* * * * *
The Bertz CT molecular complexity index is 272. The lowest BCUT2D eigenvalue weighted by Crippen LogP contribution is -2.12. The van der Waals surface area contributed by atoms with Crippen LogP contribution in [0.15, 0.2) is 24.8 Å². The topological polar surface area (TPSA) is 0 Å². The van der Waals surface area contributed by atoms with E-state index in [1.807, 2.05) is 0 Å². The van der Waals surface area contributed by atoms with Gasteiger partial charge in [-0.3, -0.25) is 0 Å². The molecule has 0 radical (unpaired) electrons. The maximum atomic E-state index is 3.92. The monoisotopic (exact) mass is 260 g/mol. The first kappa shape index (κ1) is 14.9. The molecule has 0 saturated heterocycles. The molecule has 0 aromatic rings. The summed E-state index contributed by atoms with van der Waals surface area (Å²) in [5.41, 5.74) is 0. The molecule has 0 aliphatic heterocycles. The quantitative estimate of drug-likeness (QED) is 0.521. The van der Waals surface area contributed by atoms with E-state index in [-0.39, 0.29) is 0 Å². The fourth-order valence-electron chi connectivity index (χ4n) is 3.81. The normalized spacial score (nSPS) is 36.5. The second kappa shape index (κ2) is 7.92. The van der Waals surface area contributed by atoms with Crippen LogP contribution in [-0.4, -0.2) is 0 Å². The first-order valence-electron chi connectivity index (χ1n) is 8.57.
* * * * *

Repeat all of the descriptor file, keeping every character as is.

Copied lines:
The Bertz CT molecular complexity index is 272. The lowest BCUT2D eigenvalue weighted by Crippen LogP contribution is -2.12. The van der Waals surface area contributed by atoms with Crippen LogP contribution in [0.15, 0.2) is 24.8 Å². The topological polar surface area (TPSA) is 0 Å². The van der Waals surface area contributed by atoms with E-state index in [1.807, 2.05) is 0 Å². The van der Waals surface area contributed by atoms with Gasteiger partial charge in [-0.3, -0.25) is 0 Å². The molecule has 0 radical (unpaired) electrons. The maximum atomic E-state index is 3.92. The monoisotopic (exact) mass is 260 g/mol. The first kappa shape index (κ1) is 14.9. The molecule has 0 saturated heterocycles. The molecule has 0 aromatic rings. The summed E-state index contributed by atoms with van der Waals surface area (Å²) in [5.41, 5.74) is 0. The molecule has 0 aliphatic heterocycles. The quantitative estimate of drug-likeness (QED) is 0.521. The van der Waals surface area contributed by atoms with E-state index in [-0.39, 0.29) is 0 Å². The fourth-order valence-electron chi connectivity index (χ4n) is 3.81. The normalized spacial score (nSPS) is 36.5. The second kappa shape index (κ2) is 7.92. The van der Waals surface area contributed by atoms with Crippen LogP contribution in [-0.4, -0.2) is 0 Å². The first-order valence-electron chi connectivity index (χ1n) is 8.57.